Expositor's Dictionary of Texts
Not unto us, O LORD, not unto us, but unto thy name give glory, for thy mercy, and for thy truth's sake.Psalms 115
Non Nobis Domine was the battle-song of the heroic John Sobieski, King of Poland, 12 September, 1683, when he marched down from the heights of Kalenberg, and defeated the immense army of the Turks which was besieging Vienna, and had reduced it to the last extremity. It was a turning-point in history, the final great Eastern invasion which has thundered at that gate of Europe; and ever since, the Turkish power and Mohammedan faith have been on the wane. There was indescribable enthusiasm as the Psalm was sung, 'Wherefore should the heathen say, Where is now their God? But our God is in the heavens: He hath done whatsoever He hath pleased'.
True Knowledge Through Spiritual Insight
The heathen, with his idol gods about him, has challenged the champion of a spiritual religion to show him his God. The answer was simple and complete, though not, we may be sure, convincing to the opponent. It was this: 'As for our God, He is in heaven'. To have eyes, and yet not see, in body and in spirit, that and some of the several stages of it are the points which I ask you to consider.
I. Let me take first the eyes of the body, and illustrate my meaning, as to their seeing or not seeing, by one or two examples.
(a) You have seen a ray of light caught by a prism by some skilful operator, and thrown on to a surface carefully prepared to receive it. But striking and suggestive and beautiful as what you see is, you do not see all that is there. The human eye is not so arranged as to see it all. That is a case in which the eye of the body is unable to see that which science shows to be there.
(b) You stand before some monument of ages long gone by. Its surface bears the marks of time, and to the untrained eye shows nothing but irregular depressions. But the trained eye sees in one or another of the depressions the last lingering trace of what a thousand years ago was part of a letter, and sends to the brain the information which determines of what race they were who raised the monument.
(c) The rich and varied gifts, the pure exalted pleasures which the eyes of the body are intended to minister to man, are marred by want of sympathetic observation even more than by want of Knowledge. The unlearned, unlettered man will often read through the bodily eye in nature, and in his whole environment, lessons fair and touching, lessons far beyond the reach of that saddest product of this or any age—the man with well-trained head, and richly garnered mind and memory, and empty heart.
II. But none of us would long be satisfied with the life of the body alone, lived ever so well and worthily. We must, if we would avoid a growing discontent, live the inner, the spiritual life too. The eye of the spirit must be an eye that sees. How shall we help it to see? That which the spirit of man most needs, for its full play and development, is just that which in this hurrying age is ever more and more difficult to obtain—rest and quiet, time and place for contemplation.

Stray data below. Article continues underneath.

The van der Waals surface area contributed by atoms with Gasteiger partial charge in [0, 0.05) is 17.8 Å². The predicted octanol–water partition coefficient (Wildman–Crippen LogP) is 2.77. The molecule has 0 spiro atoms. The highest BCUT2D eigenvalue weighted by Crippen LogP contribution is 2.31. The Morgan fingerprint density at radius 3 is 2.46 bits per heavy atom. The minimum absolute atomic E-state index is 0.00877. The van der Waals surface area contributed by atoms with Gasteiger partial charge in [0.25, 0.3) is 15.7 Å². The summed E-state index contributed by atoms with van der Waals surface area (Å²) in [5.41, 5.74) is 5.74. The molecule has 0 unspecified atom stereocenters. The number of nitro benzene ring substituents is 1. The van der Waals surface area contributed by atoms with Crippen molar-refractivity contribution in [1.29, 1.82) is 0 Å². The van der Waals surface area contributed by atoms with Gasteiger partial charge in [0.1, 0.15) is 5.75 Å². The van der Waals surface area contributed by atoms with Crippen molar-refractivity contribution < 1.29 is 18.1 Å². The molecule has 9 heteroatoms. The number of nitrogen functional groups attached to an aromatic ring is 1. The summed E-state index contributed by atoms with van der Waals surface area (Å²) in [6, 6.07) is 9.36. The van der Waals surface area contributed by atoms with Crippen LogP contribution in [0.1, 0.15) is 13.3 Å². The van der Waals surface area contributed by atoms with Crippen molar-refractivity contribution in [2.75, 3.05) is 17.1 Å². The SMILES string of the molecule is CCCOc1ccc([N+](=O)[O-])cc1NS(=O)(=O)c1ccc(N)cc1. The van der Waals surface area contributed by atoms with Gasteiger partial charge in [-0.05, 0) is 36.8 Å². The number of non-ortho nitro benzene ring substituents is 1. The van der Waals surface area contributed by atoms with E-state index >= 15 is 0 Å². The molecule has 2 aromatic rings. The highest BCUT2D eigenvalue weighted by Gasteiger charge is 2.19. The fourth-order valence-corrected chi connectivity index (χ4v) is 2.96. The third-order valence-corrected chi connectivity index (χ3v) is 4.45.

III. If the eye of the spirit is by care and contemplation trained to see spiritual verity, to range as freely and keenly over the realms of the unseen as the eye of the body over the works of nature and of art, what shall it, in its furthest flight, its keenest insight, what shall it see? the eye of the spirit cannot but travel far, whatever and however the man believes. For the man who believes, ask him what in the end his inner eye can see. He tells you—they are his own words—'I see the heavens opened, and the Son of Man standing on the right hand of God'.
—Bishop G. F. Browne, Cambridge Sermons, p. 52.
St. John of the Cross explains this text as follows: 'He who loves the creature, remains as low as that creature, and in a certain sense even lower, because love makes the lover not only equal, but subject to the object of his affection'.
References.—CXV.—International Critical Commentary, vol. ii. p. 392. CXVI. 7.—W. P. J. Bingham, Sermons on Easter Subjects, p. 119. CXVI. 9.—J. Baines, Twenty Sermons, p. 163.
Wherefore should the heathen say, Where is now their God?
But our God is in the heavens: he hath done whatsoever he hath pleased.
Their idols are silver and gold, the work of men's hands.
They have mouths, but they speak not: eyes have they, but they see not:
They have ears, but they hear not: noses have they, but they smell not:
They have hands, but they handle not: feet have they, but they walk not: neither speak they through their throat.
They that make them are like unto them; so is every one that trusteth in them.
O Israel, trust thou in the LORD: he is their help and their shield.
O house of Aaron, trust in the LORD: he is their help and their shield.
Ye that fear the LORD, trust in the LORD: he is their help and their shield.
The LORD hath been mindful of us: he will bless us; he will bless the house of Israel; he will bless the house of Aaron.
He will bless them that fear the LORD, both small and great.
The LORD shall increase you more and more, you and your children.
Ye are blessed of the LORD which made heaven and earth.
The heaven, even the heavens, are the LORD'S: but the earth hath he given to the children of men.
The dead praise not the LORD, neither any that go down into silence.
But we will bless the LORD from this time forth and for evermore. Praise the LORD.